February 22, 2023 | 15 minute read
Upstream Pumping (USP) is a seal face technology unique to John Crane which adds the spiral grooves, commonly seen in non-contacting gas seals, to the inboard seal of a dual mechanical seal running on a liquid barrier fluid. The grooves draw in the barrier fluid and pressurize it as it reaches the tips of the grooves. This pressurization has the combined effect of causing the seal faces to “lift-off” each other, running with zero contact, and it can cause a low-pressure barrier fluid to leak backward by being pushed into a high-pressure process stream.
More information on this novel technology, including a video showing the operation of the spiral grooves, can be found here. Using this technology unlocks several benefits to mechanical seals including extending mean time between repair (MTBR), a substantial reduction in seal water consumption and lower costs. To take advantage of the unique benefits the technology provides, requires successful communication of the solution.
The definitions and piping plans in API 682 are often used to communicate the features or operation of a seal and assume that all seals follow the basic principle of leakage flowing from high pressure to low pressure. This creates the following difficulties in communicating the working principles of USP seals to potential users and makes it difficult to match USP seals to specifications using API 682 as the common language.
In this article, we will explain why it is most appropriate to treat a USP seal as if it were a dual pressurized seal (Arrangement Three Figure 1.) and be selected when this level of hazard protection or seal reliability is required, despite the unpressurized region between the inboard and outboard seal.
Figure 1: Arrangement Three seal
Buffer fluid or barrier fluid?
The clean fluid between the inboard and outboard seals of a dual mechanical seal can be named either buffer fluid or barrier fluid, depending on the function of the fluid and how it is used.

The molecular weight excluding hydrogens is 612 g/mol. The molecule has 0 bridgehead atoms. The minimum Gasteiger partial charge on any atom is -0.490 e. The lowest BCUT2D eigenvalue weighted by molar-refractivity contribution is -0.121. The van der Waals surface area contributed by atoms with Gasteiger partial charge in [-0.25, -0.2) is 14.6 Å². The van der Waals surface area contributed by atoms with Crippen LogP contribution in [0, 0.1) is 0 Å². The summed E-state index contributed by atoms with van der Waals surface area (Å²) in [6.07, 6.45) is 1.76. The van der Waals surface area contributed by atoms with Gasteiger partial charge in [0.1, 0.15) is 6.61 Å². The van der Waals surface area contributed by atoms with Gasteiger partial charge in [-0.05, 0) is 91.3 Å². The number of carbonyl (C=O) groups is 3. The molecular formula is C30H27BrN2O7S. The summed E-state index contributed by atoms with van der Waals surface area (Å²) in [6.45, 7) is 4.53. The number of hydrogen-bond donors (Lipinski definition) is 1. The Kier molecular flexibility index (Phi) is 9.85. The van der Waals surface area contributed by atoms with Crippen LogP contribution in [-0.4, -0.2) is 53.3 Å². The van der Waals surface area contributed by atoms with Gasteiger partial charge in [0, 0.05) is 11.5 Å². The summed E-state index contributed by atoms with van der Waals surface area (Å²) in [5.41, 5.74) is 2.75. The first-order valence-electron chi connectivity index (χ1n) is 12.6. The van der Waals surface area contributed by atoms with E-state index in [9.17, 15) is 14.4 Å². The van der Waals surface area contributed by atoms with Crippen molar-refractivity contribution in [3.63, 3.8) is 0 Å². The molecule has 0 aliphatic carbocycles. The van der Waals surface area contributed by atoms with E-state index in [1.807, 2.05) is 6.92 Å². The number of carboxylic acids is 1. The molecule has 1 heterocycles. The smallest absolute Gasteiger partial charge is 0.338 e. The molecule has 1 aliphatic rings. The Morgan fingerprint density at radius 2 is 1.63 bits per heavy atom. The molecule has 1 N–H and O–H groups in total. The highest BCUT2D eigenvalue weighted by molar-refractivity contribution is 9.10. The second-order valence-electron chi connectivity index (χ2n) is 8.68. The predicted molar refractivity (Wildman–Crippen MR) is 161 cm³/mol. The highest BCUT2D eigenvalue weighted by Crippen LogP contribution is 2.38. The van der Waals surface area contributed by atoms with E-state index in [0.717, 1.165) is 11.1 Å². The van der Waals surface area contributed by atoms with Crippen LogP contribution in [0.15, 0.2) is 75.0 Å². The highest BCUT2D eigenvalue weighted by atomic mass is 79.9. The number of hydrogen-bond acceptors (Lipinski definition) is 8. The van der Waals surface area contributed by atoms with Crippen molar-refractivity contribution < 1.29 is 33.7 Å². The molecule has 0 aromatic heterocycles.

API 682 describes a barrier fluid as a pressurized fluid between the inboard and outboard seals. The reason that the name barrier fluid is used is because the fluid acts as a physical barrier between the process fluid and the atmosphere. A barrier fluid lubricates the inboard seal as well as the outboard seal.
API 682 describes a buffer fluid as a fluid between the inboard and outboard seals, which is at a lower pressure than the seal chamber pressure. The reason that the name buffer fluid is used is because the fluid acts as a buffer between the process fluid and the atmosphere. The process fluid leaks into the buffer fluid, contaminating it. A small amount of the process fluid can then leak into the atmosphere through the outboard seal. A buffer fluid only lubricates the outboard seal, and the inboard seal is lubricated by the process fluid.
While the intermediate fluid in a USP seal is stored unpressurized, the fluid lubricates the inboard seal and all flow across the inboard seal is the intermediate fluid flowing into the process fluid. Therefore, all the behaviors and benefits of the intermediate fluid are the same as a barrier fluid.
In addition, while the intermediate fluid is stored in the system at low pressure, when the fluid is drawn between the inboard seal faces, it is pressurized by the spiral grooves. It then becomes a pressurized fluid and fits the description of a barrier fluid.
Therefore, while the intermediate fluid in a USP seal is stored at low pressure like a buffer fluid, it is more appropriate to describe it as a barrier fluid.
In API 682, the seal arrangement is a description of how the seal is constructed and helps to communicate its function.